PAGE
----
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Chapter 5

Primary Source Activity

As you have read on textbook pages 120­121, modern historical writing began with the Greeks, particularly Herodotus, "the Father of History." Herodotus often read his works aloud in public, and he knew that his readers and listeners expected to be entertained as well as informed. He told stories from his travels and created lively conversations. Here Herodotus visits the pyramids of Egypt, which were already several thousand years old and one of the "wonders of the world." x As you read, think about what people can learn when they travel. Then, on a separate sheet of paper, answer the questions that follow.

Herodotus Visits the Pyramids of Egypt

T

he pharaoh Cheops made all the Egyptians work for him. . . . One hundred thousand men at a time worked for three months. Ten years of this forced labor were consumed merely in making the causeway along which the stones were hauled, which work, I consider, was hardly less than building the pyramid; for it is . . . all made of stones dressed [trimmed] and carved with images. Ten years, they say, were taken by this work and the making of underground chambers for the king's burial in the hill on which the pyramids stand, which he turned into an island by cutting a canal from the Nile. The pyramid itself took twenty years to build: it is square, each face being eight hundred feet wide, and the height the same, and made of dressed stones most exactly laid, none measuring less than thirty feet. The pyramid was built after the manner of steps, which some call "ramparts" and others "altar-steps." When this first stage of construction had been complet-

ed, the remaining stones were raised by means of contrivances of short logs of wood. . . . The highest part was the first to be finished, and then the part next below it, and last they finished the lowest part that rests on the ground. There are inscriptions in Egyptian characters on the pyramid telling how much was spent on radishes and onions and garlic for the workmen, and if I remember rightly what the interpreter told me when he read me the inscriptions, they cost a thousand and six hundred talents of silver. Now, if that is so, how much must have been spent on the iron used for the work and on food and clothing for the workmen? For I have said how long a time was taken by the building, and I am sure the hewing of the stones and the haulage and the digging of the underground works took no little time.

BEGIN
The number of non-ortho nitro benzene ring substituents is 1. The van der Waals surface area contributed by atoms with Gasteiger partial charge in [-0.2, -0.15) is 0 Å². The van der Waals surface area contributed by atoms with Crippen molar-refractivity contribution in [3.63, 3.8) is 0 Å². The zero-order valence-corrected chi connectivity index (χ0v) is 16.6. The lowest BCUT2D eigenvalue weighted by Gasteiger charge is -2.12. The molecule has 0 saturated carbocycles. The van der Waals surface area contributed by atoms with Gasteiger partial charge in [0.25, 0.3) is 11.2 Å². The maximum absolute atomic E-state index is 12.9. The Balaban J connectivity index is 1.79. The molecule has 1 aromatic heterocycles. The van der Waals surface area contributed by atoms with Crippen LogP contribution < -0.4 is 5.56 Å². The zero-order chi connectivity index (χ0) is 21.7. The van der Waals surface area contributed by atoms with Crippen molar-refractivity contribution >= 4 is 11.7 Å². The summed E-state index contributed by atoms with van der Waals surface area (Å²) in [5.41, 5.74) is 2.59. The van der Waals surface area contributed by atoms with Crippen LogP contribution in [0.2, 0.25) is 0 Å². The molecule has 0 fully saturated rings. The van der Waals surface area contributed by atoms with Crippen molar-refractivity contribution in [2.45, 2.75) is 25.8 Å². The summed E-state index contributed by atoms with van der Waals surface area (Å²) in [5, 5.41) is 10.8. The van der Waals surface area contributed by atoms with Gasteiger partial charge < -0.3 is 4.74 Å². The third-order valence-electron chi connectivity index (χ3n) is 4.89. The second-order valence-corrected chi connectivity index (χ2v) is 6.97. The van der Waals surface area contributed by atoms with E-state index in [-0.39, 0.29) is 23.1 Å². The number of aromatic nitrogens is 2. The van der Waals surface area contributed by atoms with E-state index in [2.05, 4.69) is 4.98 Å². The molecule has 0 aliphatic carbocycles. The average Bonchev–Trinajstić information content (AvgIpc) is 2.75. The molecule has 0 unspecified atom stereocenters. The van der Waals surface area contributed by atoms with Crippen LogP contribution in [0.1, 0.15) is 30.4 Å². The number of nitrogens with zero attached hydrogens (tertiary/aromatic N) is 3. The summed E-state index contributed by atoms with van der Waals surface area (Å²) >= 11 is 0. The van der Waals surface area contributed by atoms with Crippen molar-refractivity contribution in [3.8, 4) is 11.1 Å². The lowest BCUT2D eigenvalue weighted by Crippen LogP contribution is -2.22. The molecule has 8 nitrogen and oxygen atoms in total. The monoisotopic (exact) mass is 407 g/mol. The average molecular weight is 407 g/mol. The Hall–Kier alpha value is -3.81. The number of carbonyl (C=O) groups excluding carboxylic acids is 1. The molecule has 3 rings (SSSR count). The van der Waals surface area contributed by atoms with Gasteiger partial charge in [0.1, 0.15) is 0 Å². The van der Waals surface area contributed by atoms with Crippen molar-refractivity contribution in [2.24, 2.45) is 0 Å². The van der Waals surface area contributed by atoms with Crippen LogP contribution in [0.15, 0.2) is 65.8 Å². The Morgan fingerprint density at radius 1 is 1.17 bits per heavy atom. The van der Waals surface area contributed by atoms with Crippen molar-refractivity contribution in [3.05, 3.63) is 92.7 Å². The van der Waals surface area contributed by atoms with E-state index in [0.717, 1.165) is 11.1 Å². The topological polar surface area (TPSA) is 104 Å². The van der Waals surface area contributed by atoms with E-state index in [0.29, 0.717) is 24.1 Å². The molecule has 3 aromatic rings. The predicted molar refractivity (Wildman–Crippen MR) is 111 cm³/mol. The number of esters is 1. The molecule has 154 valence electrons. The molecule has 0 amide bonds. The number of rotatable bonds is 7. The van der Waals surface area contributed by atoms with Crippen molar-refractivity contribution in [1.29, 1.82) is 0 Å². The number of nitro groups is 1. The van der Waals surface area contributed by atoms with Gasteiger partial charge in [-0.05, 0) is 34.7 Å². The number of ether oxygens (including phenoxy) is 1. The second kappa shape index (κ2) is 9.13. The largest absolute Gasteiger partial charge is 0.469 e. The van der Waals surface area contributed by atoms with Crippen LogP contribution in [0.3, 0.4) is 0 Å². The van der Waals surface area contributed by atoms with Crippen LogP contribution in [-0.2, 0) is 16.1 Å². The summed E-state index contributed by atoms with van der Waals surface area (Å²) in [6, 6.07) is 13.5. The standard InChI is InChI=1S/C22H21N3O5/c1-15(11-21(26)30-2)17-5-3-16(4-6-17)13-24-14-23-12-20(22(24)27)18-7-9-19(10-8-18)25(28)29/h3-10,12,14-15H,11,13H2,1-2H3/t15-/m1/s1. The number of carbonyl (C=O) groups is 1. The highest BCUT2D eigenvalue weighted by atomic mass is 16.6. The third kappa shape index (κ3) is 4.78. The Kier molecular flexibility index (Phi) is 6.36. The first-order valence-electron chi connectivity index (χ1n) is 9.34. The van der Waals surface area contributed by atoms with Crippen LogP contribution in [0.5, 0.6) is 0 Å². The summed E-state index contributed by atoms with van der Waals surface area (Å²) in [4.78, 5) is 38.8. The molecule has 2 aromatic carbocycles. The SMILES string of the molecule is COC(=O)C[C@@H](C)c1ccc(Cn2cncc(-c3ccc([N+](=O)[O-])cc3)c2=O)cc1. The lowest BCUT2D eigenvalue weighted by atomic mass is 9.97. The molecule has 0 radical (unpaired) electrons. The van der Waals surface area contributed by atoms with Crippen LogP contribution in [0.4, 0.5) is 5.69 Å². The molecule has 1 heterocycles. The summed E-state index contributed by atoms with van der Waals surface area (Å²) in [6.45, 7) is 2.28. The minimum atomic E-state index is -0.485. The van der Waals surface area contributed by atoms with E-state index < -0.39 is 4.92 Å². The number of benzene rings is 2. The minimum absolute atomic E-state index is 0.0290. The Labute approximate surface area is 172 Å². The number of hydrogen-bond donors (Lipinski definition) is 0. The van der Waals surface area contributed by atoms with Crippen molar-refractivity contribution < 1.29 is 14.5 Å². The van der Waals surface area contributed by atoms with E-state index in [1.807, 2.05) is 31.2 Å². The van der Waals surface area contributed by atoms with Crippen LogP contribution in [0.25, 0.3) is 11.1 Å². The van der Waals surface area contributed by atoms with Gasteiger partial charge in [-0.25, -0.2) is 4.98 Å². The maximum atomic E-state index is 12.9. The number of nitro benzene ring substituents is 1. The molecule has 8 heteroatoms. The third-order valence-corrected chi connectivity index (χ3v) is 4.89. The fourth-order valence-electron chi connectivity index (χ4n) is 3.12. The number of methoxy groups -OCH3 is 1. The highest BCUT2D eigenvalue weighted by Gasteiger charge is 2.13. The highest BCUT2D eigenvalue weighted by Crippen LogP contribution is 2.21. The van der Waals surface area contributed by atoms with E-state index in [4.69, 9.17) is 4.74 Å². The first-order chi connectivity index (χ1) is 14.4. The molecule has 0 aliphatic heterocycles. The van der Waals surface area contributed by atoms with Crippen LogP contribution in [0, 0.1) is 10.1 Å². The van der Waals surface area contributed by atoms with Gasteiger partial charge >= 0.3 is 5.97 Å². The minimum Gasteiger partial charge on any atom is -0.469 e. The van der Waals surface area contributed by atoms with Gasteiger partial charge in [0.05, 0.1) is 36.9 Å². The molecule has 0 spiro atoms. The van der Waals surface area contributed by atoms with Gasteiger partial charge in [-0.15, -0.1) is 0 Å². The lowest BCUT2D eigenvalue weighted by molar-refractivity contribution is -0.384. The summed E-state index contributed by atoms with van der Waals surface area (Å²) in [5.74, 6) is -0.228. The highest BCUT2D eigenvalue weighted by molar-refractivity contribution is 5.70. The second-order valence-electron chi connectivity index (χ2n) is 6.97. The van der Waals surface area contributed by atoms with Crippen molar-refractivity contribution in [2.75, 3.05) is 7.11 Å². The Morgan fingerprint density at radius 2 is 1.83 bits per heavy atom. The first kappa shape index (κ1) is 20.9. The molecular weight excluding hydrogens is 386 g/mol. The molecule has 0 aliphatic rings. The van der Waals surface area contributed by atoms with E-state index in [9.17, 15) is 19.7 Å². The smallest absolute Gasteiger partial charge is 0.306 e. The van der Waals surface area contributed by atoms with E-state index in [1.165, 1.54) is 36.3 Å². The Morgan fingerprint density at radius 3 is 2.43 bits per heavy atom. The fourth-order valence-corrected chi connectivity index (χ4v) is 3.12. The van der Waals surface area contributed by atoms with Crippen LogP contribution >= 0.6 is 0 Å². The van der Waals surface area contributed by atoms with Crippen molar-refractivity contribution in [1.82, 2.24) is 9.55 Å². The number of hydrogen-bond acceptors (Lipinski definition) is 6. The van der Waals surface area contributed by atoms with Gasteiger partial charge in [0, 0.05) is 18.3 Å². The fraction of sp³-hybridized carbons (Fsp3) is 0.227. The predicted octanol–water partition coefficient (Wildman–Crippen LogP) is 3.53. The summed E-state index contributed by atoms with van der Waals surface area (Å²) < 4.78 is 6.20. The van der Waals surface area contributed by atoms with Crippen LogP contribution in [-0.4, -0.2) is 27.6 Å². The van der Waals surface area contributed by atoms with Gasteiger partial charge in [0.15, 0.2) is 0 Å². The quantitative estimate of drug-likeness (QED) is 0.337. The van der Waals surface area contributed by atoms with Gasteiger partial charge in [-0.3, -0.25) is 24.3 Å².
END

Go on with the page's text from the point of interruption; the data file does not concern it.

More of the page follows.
Source: The Histories of Herodotus, trans. Harry Carter (The Heritage Press, 1958).

ILLUSTRATION/PHOTO CREDIT: NORTH WIND PICTURE ARCHIVES.

C H A P T E R 5

Questions to Think About

1. According to Herodotus, how long did it take

have been a good person to travel with?

4. Activity Did it surprise you to learn that the

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Cheops' workers to build the causeway, the chambers, and the pyramid itself? 2. What did Herodotus learn about how the workers were treated? How did he learn this? What else did he want to know? 3. Drawing Conclusions From the things that Herodotus reports and wonders about, what kind of person do you think he was? Would he

pyramids were already about 2,000 years old when Herodotus visited them? Looking back at the chapters you have read so far, make a time line of major events up to Herodotus's time. Include events from different parts of the world. Which of these events do you think Herodotus would have known about?

Chapter 5

Primary Source Activity · 33

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Primary Source Activity: Herodotus Visits the Pyramids of Egypt

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Primary Source Activity: Herodotus Visits the Pyramids of Egypt